In the last decade, the practice of so-called “witness-only closings,” or “notary closings,” by non-lawyer notaries has spread from other states to Massachusetts. This practice has been vigorously opposed by REBA which filed a successful lawsuit effectively barring the practice in REBA v. National Real Estate Information Services, 459 Mass. 512 (2011). The Act codifies the rule of law that a non-attorney notary may only notarize documents but may not conduct a real estate closing. Only licensed attorneys may conduct real estate closings in Massachusetts.

Title Curative Provisions

Recent rulings from the Bankruptcy Court called into question the validity of mortgages with notary acknowledgements involving powers of attorney. The result of these rulings were that many mortgages were held null and void due to defective acknowledgements. The Act addresses these issues by providing, among other things:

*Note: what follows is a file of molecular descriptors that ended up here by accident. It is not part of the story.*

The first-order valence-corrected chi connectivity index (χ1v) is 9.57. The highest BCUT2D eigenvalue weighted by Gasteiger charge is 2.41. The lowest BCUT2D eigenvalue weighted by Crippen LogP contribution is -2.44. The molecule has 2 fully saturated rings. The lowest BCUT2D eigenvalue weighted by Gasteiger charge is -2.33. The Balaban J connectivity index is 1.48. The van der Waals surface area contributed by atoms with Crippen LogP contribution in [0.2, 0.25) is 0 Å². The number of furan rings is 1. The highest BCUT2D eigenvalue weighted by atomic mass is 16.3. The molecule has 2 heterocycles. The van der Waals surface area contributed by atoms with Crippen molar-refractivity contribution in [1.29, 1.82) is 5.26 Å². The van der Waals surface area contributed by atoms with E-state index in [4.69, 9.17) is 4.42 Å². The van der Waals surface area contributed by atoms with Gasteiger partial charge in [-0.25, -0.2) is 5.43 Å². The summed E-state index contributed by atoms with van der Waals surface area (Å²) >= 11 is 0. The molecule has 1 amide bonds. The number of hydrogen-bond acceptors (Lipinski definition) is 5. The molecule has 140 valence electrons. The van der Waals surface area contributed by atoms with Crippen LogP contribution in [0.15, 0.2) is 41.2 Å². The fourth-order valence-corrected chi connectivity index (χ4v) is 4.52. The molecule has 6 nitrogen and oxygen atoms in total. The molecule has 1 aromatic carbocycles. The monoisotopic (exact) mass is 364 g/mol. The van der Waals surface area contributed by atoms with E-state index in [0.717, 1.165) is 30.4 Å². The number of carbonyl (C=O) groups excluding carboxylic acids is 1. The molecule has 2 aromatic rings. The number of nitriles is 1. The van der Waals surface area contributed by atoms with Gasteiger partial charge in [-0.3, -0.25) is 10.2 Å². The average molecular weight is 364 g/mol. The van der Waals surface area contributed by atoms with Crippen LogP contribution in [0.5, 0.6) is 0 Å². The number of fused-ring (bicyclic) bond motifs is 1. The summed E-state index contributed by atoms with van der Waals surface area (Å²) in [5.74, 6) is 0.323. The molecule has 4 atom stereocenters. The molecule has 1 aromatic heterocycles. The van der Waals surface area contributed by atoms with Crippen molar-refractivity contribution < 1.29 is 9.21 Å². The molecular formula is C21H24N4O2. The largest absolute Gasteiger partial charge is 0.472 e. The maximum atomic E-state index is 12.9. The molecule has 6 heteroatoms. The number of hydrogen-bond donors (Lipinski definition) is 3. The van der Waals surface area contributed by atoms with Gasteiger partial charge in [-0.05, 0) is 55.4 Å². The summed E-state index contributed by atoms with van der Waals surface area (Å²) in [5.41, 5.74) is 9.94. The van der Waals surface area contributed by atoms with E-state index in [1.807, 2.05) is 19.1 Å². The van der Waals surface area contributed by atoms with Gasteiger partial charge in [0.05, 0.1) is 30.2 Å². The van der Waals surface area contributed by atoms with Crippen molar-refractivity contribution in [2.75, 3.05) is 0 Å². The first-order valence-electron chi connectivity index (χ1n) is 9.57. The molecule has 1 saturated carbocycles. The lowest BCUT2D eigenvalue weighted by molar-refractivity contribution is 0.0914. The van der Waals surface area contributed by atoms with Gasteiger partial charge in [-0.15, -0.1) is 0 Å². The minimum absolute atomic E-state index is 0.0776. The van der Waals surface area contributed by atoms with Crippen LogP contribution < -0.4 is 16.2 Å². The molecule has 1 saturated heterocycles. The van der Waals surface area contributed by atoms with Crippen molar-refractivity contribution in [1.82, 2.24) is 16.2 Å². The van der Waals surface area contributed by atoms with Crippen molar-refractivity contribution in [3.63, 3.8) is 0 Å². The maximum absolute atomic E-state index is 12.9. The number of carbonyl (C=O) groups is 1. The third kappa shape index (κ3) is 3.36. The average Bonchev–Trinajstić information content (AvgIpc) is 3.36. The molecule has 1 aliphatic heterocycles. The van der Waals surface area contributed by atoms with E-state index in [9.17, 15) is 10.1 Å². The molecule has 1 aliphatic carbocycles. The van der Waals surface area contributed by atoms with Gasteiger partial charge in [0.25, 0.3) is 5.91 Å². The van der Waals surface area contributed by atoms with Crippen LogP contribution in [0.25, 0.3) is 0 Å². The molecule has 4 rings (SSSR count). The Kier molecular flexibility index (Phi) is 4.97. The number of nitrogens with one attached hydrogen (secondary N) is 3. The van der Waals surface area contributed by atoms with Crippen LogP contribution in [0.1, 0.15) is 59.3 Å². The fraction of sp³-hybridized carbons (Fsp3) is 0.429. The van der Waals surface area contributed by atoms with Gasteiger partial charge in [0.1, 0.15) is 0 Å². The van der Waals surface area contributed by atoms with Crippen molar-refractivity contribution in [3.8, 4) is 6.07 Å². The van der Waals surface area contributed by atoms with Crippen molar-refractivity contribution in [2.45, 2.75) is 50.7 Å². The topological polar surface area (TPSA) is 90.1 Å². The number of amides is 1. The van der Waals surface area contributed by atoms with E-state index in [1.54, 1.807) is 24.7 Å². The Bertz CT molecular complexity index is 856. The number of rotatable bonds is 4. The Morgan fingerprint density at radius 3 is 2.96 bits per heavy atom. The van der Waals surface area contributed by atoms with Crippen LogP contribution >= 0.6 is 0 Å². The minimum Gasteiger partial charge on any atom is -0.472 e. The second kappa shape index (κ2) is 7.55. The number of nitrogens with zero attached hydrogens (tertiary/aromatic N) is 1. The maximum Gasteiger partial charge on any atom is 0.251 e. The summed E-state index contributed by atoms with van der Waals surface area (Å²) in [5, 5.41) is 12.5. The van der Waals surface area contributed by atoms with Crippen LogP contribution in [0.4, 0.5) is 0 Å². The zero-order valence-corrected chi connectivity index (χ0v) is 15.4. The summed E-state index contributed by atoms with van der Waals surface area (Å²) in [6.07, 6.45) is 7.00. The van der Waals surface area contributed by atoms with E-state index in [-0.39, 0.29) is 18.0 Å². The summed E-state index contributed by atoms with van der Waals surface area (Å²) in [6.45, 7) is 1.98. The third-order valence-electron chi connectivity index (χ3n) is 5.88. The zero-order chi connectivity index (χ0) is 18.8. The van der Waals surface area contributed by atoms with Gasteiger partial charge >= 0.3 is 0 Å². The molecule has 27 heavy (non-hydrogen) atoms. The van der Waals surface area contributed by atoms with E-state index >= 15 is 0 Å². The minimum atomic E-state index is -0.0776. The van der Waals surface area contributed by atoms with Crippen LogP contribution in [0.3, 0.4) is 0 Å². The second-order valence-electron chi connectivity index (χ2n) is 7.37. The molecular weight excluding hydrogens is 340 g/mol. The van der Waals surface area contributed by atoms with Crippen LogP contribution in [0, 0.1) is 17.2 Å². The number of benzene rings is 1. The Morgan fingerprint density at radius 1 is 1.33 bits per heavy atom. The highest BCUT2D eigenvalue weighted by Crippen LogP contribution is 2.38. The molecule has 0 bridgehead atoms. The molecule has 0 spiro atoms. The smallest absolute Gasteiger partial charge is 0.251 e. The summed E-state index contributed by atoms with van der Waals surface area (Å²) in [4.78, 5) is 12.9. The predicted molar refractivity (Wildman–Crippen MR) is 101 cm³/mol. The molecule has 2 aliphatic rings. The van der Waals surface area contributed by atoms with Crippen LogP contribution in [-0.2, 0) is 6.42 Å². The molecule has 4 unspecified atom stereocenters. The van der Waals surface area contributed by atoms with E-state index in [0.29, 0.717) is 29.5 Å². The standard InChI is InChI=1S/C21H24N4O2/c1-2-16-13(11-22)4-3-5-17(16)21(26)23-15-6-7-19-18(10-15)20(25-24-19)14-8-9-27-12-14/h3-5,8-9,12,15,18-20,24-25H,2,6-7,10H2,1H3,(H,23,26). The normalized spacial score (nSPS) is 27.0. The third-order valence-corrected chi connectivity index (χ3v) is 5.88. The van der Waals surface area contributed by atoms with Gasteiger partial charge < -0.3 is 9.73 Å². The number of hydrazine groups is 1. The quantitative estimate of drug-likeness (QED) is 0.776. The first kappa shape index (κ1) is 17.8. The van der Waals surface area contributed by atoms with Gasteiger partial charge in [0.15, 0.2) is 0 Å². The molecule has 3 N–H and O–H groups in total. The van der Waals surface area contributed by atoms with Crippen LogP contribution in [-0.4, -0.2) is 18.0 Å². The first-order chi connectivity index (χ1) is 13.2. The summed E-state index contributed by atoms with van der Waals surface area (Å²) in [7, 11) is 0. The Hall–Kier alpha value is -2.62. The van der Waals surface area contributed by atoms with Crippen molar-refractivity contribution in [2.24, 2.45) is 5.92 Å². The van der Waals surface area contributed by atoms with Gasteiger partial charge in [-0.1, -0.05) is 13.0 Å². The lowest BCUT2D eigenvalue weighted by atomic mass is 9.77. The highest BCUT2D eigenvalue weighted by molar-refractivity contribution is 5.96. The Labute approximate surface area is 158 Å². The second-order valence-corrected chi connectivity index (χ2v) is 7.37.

● A revision to the standard acknowledgment clause, when the document is executed by the signatory in other than an individual capacity, to assist the notary in making clear that the document is the voluntary act of the principal, not merely the signatory [M.G.L. c. 222, § 15(b)]
● Notaries may vary from the forms set forth in the statute if they are using a form that is authorized or required by statute, regulation or executive order, including one executed in a representative capacity by one who acknowledges his voluntary act but fails to acknowledge the deed or instrument as the voluntary act of the principal or grantor [M.G.L. c. 183, § 42, as revised] [M.G.L. c. 222, §§15(h), 20]
● Failure to state that a document signed by an attorney in fact or in another representative capacity is in fact being signed as the voluntary act of the principal, not merely the signatory, shall not make the document invalid.  [M.G.L. c. 222, § 20(b)(iii)]